4 Simple Steps to Reduce Your Carb Addiction

Not all carbs deserve a bad rap – learn which ones are better than others. Carbs perform an important function by providing an energy source for our bodies. Fiber is also a carb but plays an integral role in our digestive systems.

The speed at which the body processes the carbs is very important in determining how hungry you feel and therefore how much food you consume in a day. Generally speaking, we convert processed carbs more quickly than natural sources of carbs. This means processed carbs do not sustain our energy or satiate for very long, which leads to overeating. You also may have heard of something called the Glycemic Index (GI), which measures the impact a food has on blood sugar levels. High GI foods will raise blood sugar faster than low GI foods.

See this article for tips on how to swap out high GI for low GI and a list of foods and their GI score. How many foods are you eating that are 55 GI and higher?

Start by changing something small – think baby steps. Just take one meal of your day and analyze it. For example, breakfast. If you are used to having skim milk and cereal for breakfast, you are consuming a fair amount of sugar with only small amounts of fat and protein to satiate you for the whole morning. Instead, try steel cut oats paired with almond butter, chia seeds, and raspberries, or a couple eggs with beans and salsa. Both of these alternatives provide you with less sugar than cereal, along with fats and fiber that will help keep you full for longer.

If snacking is your weakness and where you eat most of your carbs, you have a couple options. First, you may want to analyze the meals you eat before you get your snack cravings to ensure your fat and protein intake is high enough in those meals. Second, have some go-to snacks to turn to in your time of weakness. My preferred snacks are a handful of raw nuts (chew them WELL so that you don’t eat a million), hard boiled egg with a tablespoon of mayo, or tablespoon of almond butter with a couple of celery sticks, hummus & bell pepper are a good combo too!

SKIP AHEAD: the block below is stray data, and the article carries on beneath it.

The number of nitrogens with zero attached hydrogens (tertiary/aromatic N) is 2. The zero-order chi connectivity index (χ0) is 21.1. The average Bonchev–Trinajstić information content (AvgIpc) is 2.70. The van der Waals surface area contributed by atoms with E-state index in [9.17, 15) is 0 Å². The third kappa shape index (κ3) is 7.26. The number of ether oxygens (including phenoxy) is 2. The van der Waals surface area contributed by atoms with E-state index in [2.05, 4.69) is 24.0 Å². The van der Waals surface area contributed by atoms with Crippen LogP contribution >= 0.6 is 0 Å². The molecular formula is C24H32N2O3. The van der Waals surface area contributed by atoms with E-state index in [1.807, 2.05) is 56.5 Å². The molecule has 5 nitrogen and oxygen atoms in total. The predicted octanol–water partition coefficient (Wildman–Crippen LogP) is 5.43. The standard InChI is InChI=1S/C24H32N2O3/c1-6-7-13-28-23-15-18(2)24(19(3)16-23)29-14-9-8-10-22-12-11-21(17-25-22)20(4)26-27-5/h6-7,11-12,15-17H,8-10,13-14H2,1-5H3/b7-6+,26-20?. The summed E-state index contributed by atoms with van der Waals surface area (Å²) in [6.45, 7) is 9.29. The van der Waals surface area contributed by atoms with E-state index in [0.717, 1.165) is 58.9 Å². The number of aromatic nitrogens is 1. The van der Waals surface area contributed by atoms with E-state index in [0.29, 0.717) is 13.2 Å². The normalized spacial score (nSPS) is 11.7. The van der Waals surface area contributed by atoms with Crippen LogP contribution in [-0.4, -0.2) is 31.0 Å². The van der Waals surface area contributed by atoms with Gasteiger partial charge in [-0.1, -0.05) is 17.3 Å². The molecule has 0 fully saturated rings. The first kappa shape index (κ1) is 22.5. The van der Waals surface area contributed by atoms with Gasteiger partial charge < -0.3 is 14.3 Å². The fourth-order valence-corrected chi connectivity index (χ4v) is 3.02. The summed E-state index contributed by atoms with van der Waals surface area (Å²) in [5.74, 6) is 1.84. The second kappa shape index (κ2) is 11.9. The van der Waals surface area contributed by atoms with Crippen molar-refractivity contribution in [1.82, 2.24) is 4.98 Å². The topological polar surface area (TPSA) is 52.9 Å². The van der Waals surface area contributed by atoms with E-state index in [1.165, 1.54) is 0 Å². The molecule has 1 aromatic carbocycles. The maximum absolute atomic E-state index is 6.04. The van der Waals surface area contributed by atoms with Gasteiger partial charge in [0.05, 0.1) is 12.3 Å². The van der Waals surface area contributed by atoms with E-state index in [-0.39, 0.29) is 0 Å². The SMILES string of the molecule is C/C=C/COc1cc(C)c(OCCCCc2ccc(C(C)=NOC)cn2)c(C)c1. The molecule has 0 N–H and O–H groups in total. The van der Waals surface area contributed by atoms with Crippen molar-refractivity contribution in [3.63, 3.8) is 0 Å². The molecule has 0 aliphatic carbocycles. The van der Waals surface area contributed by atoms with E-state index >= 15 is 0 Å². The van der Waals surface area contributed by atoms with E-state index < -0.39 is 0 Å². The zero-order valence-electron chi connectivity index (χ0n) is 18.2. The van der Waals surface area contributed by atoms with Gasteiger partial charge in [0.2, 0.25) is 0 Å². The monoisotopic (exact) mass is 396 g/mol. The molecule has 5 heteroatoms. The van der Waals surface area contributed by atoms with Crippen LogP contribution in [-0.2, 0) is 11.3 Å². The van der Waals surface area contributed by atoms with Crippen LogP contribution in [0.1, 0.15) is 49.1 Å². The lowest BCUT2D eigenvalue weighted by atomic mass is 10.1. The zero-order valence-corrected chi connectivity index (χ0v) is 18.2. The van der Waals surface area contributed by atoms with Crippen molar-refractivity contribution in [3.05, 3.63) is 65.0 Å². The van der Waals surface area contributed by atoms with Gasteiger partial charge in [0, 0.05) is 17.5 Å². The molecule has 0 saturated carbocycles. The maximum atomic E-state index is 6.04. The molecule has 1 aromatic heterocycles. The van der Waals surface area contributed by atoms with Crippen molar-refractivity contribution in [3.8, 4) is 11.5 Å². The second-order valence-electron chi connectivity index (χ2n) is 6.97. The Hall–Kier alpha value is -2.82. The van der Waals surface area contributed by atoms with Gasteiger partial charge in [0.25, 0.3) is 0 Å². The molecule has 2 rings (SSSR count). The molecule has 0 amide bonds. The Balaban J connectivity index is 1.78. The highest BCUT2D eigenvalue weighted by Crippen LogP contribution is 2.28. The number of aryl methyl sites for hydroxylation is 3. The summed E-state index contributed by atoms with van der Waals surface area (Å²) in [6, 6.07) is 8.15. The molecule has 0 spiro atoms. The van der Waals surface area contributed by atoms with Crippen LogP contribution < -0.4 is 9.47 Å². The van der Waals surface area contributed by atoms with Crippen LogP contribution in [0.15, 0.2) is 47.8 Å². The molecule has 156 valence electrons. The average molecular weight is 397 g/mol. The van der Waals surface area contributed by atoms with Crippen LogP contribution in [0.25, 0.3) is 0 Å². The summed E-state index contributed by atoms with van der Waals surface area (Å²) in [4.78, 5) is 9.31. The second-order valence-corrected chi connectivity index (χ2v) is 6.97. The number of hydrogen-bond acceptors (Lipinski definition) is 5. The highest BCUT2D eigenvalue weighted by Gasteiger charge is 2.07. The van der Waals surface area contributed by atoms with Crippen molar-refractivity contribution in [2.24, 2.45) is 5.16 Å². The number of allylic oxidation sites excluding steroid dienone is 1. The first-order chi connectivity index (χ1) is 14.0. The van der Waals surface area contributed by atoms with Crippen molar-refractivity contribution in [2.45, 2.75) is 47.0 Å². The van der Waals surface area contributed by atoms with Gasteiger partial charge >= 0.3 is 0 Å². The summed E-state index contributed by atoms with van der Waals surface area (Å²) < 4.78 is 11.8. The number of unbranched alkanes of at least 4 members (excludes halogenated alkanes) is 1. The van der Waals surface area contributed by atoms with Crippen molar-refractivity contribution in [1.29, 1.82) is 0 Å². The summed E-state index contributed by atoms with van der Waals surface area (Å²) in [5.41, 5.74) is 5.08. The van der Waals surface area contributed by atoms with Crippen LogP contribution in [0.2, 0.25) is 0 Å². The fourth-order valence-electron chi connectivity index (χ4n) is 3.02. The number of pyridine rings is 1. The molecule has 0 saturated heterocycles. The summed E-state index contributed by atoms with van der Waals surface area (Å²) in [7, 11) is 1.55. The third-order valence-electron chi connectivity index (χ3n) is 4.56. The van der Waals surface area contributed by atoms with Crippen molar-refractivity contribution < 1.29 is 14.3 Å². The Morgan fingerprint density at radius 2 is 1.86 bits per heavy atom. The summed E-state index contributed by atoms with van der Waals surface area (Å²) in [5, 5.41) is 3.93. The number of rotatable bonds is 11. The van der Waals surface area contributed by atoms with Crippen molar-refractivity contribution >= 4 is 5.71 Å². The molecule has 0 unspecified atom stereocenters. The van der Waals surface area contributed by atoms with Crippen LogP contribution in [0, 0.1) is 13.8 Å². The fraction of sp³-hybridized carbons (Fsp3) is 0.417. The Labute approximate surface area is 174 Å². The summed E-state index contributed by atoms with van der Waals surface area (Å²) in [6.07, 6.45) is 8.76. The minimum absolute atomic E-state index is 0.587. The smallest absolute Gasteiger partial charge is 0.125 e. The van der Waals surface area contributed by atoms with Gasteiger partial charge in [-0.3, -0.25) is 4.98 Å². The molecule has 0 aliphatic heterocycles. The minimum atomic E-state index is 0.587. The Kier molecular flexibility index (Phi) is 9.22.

Take one small baby step, make it a habit by repeating it 3-4 weeks, and then look for your next baby step to take! It took my husband and me years of small adjustments to kick our carb cravings. This will not happen overnight.

Ensure you have a good balance of carbs, proteins, and healthy fats in your meals.
When you have good sources of protein and healthy fats with your meal, the body will take longer to convert the food into energy and you will stay satisfied for longer, leaving you less likely to crave carbs. It will take some practice, but when you can break down your meals into these 3 components it makes it easy to do a quick check: am I going to stay satisfied until my next meal? If your plate is loaded with high GI carbs, you will get hungry faster.

Drink more water. I mentioned this in my Fresh Start blog post. Make it your goal to drink at least 60% of your body weight in ounces of water. Drink 100% of your body weight in ounces of water if you took a hot yoga class! Water will help flush the body of impurities and allow you to eliminate extra bloat and salt the body is hanging on to. Also, sometimes when our body is dehydrated we think we are hungry, but we just need more water!

Try these steps and let me know what you think? What works well? What’s still holding you back?